Image problem

We felt mixed emotions upon learning that the Transportation Security Administration (TSA) is mothballing its backscatter X-ray machines, which are used for full-body security scans at airport boarding gates.

We're not sorry to see them go, except that we also seem to be waving goodbye to something like $40 million of Our Taxes at Work.

Backscatter, to refresh your memory, is one of two main technologies in use for full-body security screening at U.S. airports. The other is millimeter wave. Both produce highly detailed images that have been widely criticized as intrusive.

It turns out that the systems can be modified to replace the R-rated pictures with a generic cartoon image of the human form, with any metal objects or other problem areas highlighted on the screen.

This makes so much sense that Congress told the TSA to get it done. Unfortunately, what works for millimeter wave hasn't work for backscatter, and the TSA said last week that Rapiscan, which has provided the government with 250 backscatter machines, can't meet the June 1 congressional deadline. Therefore, the 170-odd backscatter machines still in use at U.S. airports are being removed.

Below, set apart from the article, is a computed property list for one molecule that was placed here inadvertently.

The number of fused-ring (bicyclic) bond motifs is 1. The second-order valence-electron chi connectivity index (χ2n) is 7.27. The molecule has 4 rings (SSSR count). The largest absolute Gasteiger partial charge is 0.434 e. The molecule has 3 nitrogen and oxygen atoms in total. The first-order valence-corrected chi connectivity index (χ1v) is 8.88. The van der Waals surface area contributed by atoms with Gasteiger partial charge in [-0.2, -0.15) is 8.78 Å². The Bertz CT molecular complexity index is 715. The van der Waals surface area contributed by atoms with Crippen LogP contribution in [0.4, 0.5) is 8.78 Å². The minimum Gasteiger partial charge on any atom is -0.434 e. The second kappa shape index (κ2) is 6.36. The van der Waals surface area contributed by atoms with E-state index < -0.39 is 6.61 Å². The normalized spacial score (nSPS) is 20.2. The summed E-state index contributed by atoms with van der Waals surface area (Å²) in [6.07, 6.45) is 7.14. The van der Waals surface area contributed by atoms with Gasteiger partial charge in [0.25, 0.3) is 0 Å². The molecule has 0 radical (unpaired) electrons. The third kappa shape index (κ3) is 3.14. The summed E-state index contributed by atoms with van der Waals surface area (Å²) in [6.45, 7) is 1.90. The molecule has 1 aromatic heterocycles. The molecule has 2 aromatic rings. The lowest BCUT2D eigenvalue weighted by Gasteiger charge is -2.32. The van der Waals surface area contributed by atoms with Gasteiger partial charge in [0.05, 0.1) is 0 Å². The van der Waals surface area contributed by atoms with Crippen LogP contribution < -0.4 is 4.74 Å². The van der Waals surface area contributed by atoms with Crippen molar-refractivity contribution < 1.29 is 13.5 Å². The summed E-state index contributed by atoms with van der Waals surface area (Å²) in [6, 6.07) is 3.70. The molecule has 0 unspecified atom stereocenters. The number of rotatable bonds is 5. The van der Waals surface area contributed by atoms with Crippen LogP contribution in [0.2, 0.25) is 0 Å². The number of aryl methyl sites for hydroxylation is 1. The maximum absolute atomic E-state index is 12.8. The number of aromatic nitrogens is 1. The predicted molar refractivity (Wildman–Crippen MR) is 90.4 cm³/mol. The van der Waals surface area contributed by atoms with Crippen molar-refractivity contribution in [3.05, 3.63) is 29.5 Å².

In hindsight, it's easy to say that we never should have gone down this road, but some of us were saying that before this journey began, so it's even easier to say it again: Machines that produce the kinds of images produced by the backscatter machines should never have been deployed in the first place.

The TSA vigorously, if not stubbornly, defended these machines. Now they're gone, leaving a $40 million hole in the TSA's credibility. This page is protected by Copyright laws. Do Not Copy. Purchase Reprint
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